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For all of us, it is important to stay engaged in positive, rewarding, and meaningful activities on a daily basis. This healthy habit makes natural sense yet can be difficult to manage when we are stressed or have physical, emotional, or cognitive health challenges.

Behavioral Activation is a psychological treatment approach that helps us connect with and routinely involve ourselves in personally rewarding activities. Many mental health problems can make it challenging to concentrate on, engage in, and appreciate positive experiences. This is sometimes called reward dysregulation by scientists and may involve parts of the brain that process emotions and stress reactions. First developed and still used as a very effective treatment strategy for depression, clinical research now shows that this approach can also help with a range of mental health concerns such as posttraumatic stress disorder (PTSD), anxiety, chronic pain, eating disorders, distressed relationships, and others.

Importantly, Behavioral Activation treatment involves a therapeutic strategy that helps individuals of all ages (children, teens, young adults, adults, older adults) and across diverse cultural contexts and heritages. This means that Behavioral Activation is considered a research-supported means of helping people from a wide range of ethnic/racial and religious backgrounds, along with individuals who identify as LGBTQ+, are veterans, have low income, and live in rural areas. Because this treatment approach is always tailored to what matters for each person, research shows that Behavioral Activation helps diverse individuals in Western societies as well as across the globe.



Behavioral Activation is a low-intensity, short-term treatment approach that usually consists of 10 or fewer sessions. Behavioral Activation involves specific actions and steps that go beyond “staying busy” or “doing nice things for yourself.” Specific steps are taken to create and maintain daily lives that include fulfilling, valuable, and meaningful activities. Activities are often tailored to individuals’ personal values and do not necessarily need to cost any money. Even seemingly small rewarding activities can have a powerful, positive impact as they build over time. Developing the habit of engaging in rewarding activities may retrain our brains to better pay attention to the positive aspects of each day and improve overall life satisfaction.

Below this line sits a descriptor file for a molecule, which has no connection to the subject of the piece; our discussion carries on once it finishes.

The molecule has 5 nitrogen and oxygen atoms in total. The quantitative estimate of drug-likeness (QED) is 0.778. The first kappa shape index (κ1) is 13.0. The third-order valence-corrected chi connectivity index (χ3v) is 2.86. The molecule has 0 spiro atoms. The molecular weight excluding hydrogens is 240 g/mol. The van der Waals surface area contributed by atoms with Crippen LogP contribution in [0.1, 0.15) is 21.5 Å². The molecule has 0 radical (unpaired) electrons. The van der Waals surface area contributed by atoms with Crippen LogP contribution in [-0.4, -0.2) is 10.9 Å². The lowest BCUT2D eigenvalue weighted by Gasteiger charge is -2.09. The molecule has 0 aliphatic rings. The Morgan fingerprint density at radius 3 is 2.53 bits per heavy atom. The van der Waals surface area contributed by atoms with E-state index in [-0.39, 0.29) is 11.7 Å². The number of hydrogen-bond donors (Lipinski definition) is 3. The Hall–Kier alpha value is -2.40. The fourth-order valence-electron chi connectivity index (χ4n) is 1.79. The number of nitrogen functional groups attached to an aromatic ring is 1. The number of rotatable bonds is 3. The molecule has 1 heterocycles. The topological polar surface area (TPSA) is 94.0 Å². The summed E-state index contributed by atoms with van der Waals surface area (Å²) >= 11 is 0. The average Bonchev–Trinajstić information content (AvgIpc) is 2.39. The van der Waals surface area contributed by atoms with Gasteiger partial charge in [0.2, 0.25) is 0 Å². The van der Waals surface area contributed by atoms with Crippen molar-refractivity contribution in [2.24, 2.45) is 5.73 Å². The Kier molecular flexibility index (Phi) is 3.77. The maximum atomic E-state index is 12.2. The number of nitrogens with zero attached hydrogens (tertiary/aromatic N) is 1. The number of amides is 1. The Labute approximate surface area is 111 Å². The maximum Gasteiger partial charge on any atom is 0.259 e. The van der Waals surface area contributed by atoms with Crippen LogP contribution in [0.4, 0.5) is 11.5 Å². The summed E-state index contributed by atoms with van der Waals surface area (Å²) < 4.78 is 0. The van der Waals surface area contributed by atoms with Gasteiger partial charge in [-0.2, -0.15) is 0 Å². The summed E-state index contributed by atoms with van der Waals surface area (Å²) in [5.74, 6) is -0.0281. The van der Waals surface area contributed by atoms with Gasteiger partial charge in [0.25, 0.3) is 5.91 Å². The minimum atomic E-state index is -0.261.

Behavioral Activation may be offered by therapists for individuals, families, or groups and can also be provided in community settings by health workers and volunteers. Sometimes members of one’s chosen family or friends are included to help support these efforts. It is also possible for some people to use Behavioral Activation on their own, such as with the help of a book (i.e., bibliotherapy) or by using smartphone apps or web-based interventions.

Behavioral Activation commonly involves a series of steps:

  1. Keep track of daily activities and mood for a specific limited period of time.
  2. Review notes to figure out which activities improve mood and quality of life.
  3. Consider restarting past rewarding activities (that may have been stopped for a variety of reasons).
  4. Look over developed lists of positive activities to get new ideas.
  5. Proactively schedule and plan for rewarding activities each day.
  6. Develop specific strategies to build motivation and overcome procrastination and avoidance.
  7. Troubleshoot and resolve problems that get in the way of rewarding activities.
  8. Continue this approach over time so that it becomes a healthy daily habit.


Resources for Increasing Positive Activities Across the Lifespan

(in addition to others available by searching online)
For children through age 11:

    Pleasant Events Calendar for Kids from the Greater Good Science Center of UC Berkeley

For teens aged 12–18:

    Activities Menu from Behavioral Activation with Adolescents: A Clinician’s Guide by Elizabeth McCauley, Kelly A. Schloredt, Gretchen R. Gudmundsen, Christopher R. Martell, and Sona Dimidjian. Copyright © 2016 The Guilford Press.

For adults aged 18–25:

    Big List of Pleasurable Activities

For adults aged 26–64:

    Coming soon!

For adults aged 65 and older:

    California Older Person’s Positive Experience Scale-Revised (COPPES-R)


Prepared By ABCT members from the University of Missouri-St. Louis:
Julia Fitzpatrick
Arielle Guillod
Lia Jackson
Ann Steffen

What is Cognitive Behavior Therapy?